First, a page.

441 F2d 566 Pollard v. United States

441 F.2d 566

Billy Shupps POLLARD, a/k/a Billy Shups Pollard, Defendant-Appellant,
UNITED STATES of America, Plaintiff-Appellee.

No. 18524.

United States Court of Appeals, Seventh Circuit.

April 15, 1971, Rehearing Denied May 3, 1971.

William C. Erbecker, James Manahan, Paul V. Rumple, Indianapolis, Ind., for defendant-appellant.

Stanley B. Miller, U.S. Atty., Paul E. Peach, Asst. U.S. Atty., Indianapolis, Ind., for plaintiff-appellee.

Before HASTINGS, Senior Circuit Judge, and KILEY and KERNER, Circuit judges.

KILEY, Circuit Judge.

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A jury convicted defendant Pollard under two indictments,1 charging burglary of a bank, 18 U.S.C. 2113(b), and conspiracy to dispose of stolen travelers checks knowing they were stolen, 18 U.S.C. 371.2 The court imposed consecutive sentences of eight years on the burglary charge and five years on the conspiracy charge. Pollard has appealed. We affirm.


The evidence against Pollard is overwhelming: The Citizens State Bank in Mount Summit, Indiana was burglarized some time before 8 a.m. on November 29, 1968. The crime was perpetrated by a 'burning bar' safe-breaking method in which the safebreaker becomes covered with soot. A quantity of American Express Company Travelers Checks were taken. Pollard, on the morning of November 29, went to the home of Samuel Gaddis, a neighbor of Pollard's, 'covered with soot,' and holding a packet of American Express Travelers Checks. Pollard then paid a bondsman for a bond for the release of David Hedstrom from jail on a different charge. Pollard, Gaddis and Hedstrom thereafter went to Detroit where they cashed several of the travelers checks and divided the money. The checks were identified as part of those stolen from the bank.


Pollard contends here that the district court committed prejudicial error (a) in a statement is made in denying his motion for the production of Hedstrom's grand jury testimony and in the ruling itself, (b) in questioning a government witness in aid of the government's proof, thus showing partiality in denial of a fair trial, and (c) in admitting an American Express investigative report under the Shopbook Exception to the Hearsay Rule of Evidence.



Pollard's trial attorney requested production of the grand jury testimony of Hedstrom, co-defendant under the conspiracy indictment, on the basis of a written communication from him that if he were called as a witness he would testify favorably to Pollard. The government attorney stated to the court that none of Hedstrom's grand jury testimony was favorable to Pollard.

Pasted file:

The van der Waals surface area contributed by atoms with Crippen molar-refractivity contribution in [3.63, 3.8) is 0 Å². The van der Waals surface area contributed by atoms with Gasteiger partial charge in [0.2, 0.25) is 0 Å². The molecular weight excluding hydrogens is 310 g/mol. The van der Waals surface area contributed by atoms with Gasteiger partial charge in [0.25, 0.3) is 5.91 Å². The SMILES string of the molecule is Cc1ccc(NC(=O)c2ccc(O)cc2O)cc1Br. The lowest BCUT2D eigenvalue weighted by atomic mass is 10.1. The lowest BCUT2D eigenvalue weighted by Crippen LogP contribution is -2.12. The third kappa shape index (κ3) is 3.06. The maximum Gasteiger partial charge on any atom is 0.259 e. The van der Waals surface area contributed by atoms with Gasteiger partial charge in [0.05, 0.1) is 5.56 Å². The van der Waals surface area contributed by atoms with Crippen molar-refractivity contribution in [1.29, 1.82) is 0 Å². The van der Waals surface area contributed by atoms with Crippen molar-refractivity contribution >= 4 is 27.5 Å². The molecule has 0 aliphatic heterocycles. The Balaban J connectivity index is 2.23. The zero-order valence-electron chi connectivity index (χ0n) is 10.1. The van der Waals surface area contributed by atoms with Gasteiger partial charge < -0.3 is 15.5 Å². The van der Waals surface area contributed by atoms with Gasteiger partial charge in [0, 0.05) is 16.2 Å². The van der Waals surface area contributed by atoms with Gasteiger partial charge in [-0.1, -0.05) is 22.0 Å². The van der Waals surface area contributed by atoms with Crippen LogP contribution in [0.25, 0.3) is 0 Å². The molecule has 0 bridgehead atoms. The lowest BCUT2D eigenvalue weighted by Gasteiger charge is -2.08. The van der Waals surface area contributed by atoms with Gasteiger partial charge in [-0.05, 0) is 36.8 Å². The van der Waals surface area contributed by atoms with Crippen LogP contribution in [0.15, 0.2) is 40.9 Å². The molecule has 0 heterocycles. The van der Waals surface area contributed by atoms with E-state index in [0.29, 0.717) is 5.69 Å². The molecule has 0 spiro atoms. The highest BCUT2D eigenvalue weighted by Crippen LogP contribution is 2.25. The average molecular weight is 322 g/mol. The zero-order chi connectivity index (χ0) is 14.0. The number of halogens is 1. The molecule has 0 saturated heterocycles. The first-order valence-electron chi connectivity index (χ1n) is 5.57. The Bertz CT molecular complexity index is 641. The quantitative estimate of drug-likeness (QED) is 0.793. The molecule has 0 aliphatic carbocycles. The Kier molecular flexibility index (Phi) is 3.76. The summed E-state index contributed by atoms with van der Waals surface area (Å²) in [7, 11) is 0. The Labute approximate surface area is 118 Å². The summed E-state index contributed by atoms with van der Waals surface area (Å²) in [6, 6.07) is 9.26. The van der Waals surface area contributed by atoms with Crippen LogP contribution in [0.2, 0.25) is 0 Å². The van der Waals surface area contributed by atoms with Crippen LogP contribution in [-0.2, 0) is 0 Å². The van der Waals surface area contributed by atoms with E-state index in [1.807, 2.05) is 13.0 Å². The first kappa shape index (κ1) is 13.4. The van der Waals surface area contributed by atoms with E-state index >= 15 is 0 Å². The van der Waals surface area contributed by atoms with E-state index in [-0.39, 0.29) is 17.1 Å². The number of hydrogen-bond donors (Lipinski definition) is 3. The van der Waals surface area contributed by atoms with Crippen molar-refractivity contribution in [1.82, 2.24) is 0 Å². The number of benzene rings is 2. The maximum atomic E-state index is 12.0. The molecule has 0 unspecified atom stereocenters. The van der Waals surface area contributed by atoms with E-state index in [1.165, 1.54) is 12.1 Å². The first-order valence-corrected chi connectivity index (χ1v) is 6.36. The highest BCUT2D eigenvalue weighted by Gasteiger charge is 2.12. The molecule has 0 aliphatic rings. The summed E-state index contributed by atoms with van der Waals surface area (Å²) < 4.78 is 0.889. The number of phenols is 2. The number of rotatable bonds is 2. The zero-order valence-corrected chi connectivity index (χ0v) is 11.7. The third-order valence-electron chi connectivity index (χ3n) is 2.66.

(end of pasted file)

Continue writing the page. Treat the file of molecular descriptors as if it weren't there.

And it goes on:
After the government attorney's statement, the court read Hedstrom's grand jury testimony in camera and confirmed the statement. The court then said, outside the presence of the jury, that nothing was favorable to Pollard and 'On the contrary, I found it would swing him if he testifies. * * *' The court declined to rule in advance whether if Hedstrom was called by Pollard and was cross-examined on the grand jury testimony, Pollard could then see the grand jury material.


We see no merit in the argument that the court erred in refusing to disclose to defendant the grand jury testimony of Hedstrom. It is well established that 'grand jury testimony is ordinarily confidential,' United States v. Socony-Vacuum Oil Co., 310 U.S. 150, 233, 60 S.Ct. 811, 849, 84 L.Ed. 1129 (1940), and that its secrecy 'must not be broken except where there is a compelling (need) * * * shown with particularity.' United States v. Procter & Gamble, 356 U.S. 677, 682, 78 S.Ct. 983, 986, 2 L.Ed.2d 1077 (1958). And where disclosure is permitted, it is to be done 'discreetly and limitedly.' Id.


The burden is on the defendant to show that a "particularized need' exists for the transcript which outweighs the policy of secrecy.' Pittsburgh Plate Glass Co. v. United States, 360 U.S. 395, 400, 79 S.Ct. 1237, 1241, 3 L.Ed.2d 1323 (1959). Here, defendant's showing of need was limited to ascertaining whether Hedstrom gave evidence which incriminated the defendant in order to determine whether to call him as a witness. The trial court examined the transcript in camera, concluded that the testimony was highly damaging to defendant, and so advised defense counsel. We have examined the transcript ourselves and agree with its conclusion. Consequently, the court did not abuse its discretion in denying defendant access to Hedstrom's testimony.

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Defendant's reliance on Dennis v. United States, 384 U.S. 855, 86 S.Ct. 1840, 16 L.Ed.2d 973 (1966), for the proposition that an in camera inspection of the transcript by the court is not a sufficient substitute for inspection by the defendant, is misplaced. In Dennis, defendant sought the grand jury testimony of a witness who had testified at trial for impeachment purposes. The Court found a prticularized need was shown and that an in camera inspection by the trial court would not suffice since only defendant and his counsel would have the time and knowledge for inspecting the transcript for inconsistencies. Alderman v. United States, 394 U.S. 165, 89 S.Ct. 961, 22 L.Ed.2d 176 (1969), also has no application, since the question there concerned the adequacy of an in camera inspection of oral eavesdropping to determine whether Alderman's conviction was tainted by the illegal eavesdropping.